|Publication number||US4808001 A|
|Application number||US 07/198,527|
|Publication date||Feb 28, 1989|
|Filing date||May 25, 1988|
|Priority date||Mar 9, 1987|
|Publication number||07198527, 198527, US 4808001 A, US 4808001A, US-A-4808001, US4808001 A, US4808001A|
|Inventors||Byron B. Brenden, Timothy J. Peters|
|Original Assignee||Battelle Memorial Institute|
|Export Citation||BiBTeX, EndNote, RefMan|
|Patent Citations (8), Non-Patent Citations (6), Referenced by (5), Classifications (5), Legal Events (5)|
|External Links: USPTO, USPTO Assignment, Espacenet|
This invention was made with U.S. Government support under contract N00406-85-C-1156 awarded by the Department of the Navy, Battelle Northwest contract 23111 07105. The Government has certain rights in this invention.
This is a continuation-in-part of our application Ser. No. 023,324, filed Mar. 9, 1987, now abandoned.
This invention is directed to an optical system for inspection of cylindrical objects for identification of surface flaws. The term, "cylindrical," is used in its broadest mathematical significance; i.e., a cross-section may be any closed curve and the object may be straight, curved, toroidal, or of any other shape. More specifically, it is directed to the inspection of O-rings.
"O-ring" is a name commonly recognized as referring to molded elastomeric seals of circular cross-sections. O-rings are made to dimensional tolerances of plus or minus 0.002 inch and the parts that hold the O-ring to make the seal are similarly toleranced and designed to produce the proper compression. The survival of equipment costing $100,000 or more depends upon seals of this type. In applications of this type, each O-ring is individually inspected before being installed in order to eliminate O-rings having ay defects such as cuts, cracks, tears, flow marks, backrind, excessive trimming, flash, foreign material, mismatch, mold deposit indentations, non-fill, off-register, parting line indentations, and parting line projection.
At the present time for critical applications O-rings are manually and visually inspected under a magnifying glass. It is the purpose of this invention to provide automated inspection at a sufficiently rapid rate so that a single system can inspect in excess of 2,000,000 O-rings per year.
According to this invention, a light trace is projected across the surface of the O-ring. This may be either a stationary line or a line traced by a moving spot. A laser provides a convenient light source. According to one embodiment the beam of light is focused on the surface of the O-ring to form a point which is scanned back and forth across the surface. In a second embodiment, a cylindrical lens is used to form a static, unscanned line. Each of these has certain advantages. The advantage of scanning is that the full intensity of the laser beam is available to detect a flaw. The advantage of using an unscanned line is that no portion of the surface ever escapes being illuminated regardless of how fast the surface moves.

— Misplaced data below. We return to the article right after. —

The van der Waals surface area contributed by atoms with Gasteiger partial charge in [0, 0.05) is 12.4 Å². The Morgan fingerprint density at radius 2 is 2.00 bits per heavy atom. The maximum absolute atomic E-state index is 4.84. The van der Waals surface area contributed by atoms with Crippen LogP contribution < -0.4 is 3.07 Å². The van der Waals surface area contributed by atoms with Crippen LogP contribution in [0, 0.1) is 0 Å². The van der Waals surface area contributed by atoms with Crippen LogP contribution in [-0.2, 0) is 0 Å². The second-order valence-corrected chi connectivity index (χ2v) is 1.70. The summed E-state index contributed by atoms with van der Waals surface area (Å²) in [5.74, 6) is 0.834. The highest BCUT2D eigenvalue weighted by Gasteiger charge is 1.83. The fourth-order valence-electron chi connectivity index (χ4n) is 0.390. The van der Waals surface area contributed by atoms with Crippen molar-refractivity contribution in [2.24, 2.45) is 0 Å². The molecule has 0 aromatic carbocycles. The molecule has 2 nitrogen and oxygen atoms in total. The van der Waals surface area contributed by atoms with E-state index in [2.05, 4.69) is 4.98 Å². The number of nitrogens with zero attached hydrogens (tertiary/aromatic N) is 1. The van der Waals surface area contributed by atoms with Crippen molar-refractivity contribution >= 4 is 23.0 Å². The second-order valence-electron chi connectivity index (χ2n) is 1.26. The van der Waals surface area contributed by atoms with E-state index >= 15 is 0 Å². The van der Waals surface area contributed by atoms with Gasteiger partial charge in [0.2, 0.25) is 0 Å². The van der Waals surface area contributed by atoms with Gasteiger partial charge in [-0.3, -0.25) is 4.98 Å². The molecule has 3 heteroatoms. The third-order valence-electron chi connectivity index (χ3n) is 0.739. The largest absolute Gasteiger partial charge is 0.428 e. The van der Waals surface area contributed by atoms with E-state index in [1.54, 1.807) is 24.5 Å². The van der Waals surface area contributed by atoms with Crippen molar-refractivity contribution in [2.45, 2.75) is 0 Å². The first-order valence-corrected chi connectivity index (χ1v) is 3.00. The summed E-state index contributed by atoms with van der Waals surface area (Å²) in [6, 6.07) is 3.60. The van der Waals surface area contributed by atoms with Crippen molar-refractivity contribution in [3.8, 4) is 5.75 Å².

Light scattered from the O-ring surface is collected by lenses which image the line on two masks. The masks are so shaped as to match the projected image of the line. If the surface is perfect, the line will lie entirely on the two masks. One mask has an edge which is convex. If there is a projection on the surface, the light reflected from this projection will extend beyond the mask and will be recorded by a photo-detector. The other mask is concave and a depression in the O-ring will cause the line of light to extend inside the mask and also be recorded by the photo-detector. The photo-detector may be, for example, a photomultiplier tube, or a silicon cell. Currently the photomultiplier is preferred since initial tests seemed to indicate that the silicon was not sufficiently sensitive. A sufficient number of lasers and mask systems are provided to encompass the entire circumference of the O-ring. We have found in practice that each set will satisfactorily cover a 120 degrees; therefore, three laser-mask sets are used at each inspection station. The O-ring is turned about its center to cause the entire surface to be scanned.
Auxiliary optical systems are used to maintain the proper alignment of the laser and masks.
In the drawing:
FIG. 1 is a schematic view of the component arrangement.
FIGS. 2a and 2b are diagrammatic views of typical masks employed in the arrangement of FIG. 1.
FIGS. 3a, 3b, and 3c are diagrammatic views of an alignment sensor array.
FIG. 4 is a diagrammatic view of the optical receiver system, showing the alignment sensor illustrated in FIGS. 3a, 3b, and 3c.
FIG. 5 is a diagrammatic view of the optical transmitter system, showing the positioning (alignment) servo mirror.
FIGS. 6a, 6b, and 6c are diagrammatic views of beam alignment using the flaw detector sensors.
FIG. 7 is a flow diagram of how the computer system takes input data to set the position of the adjustment motors.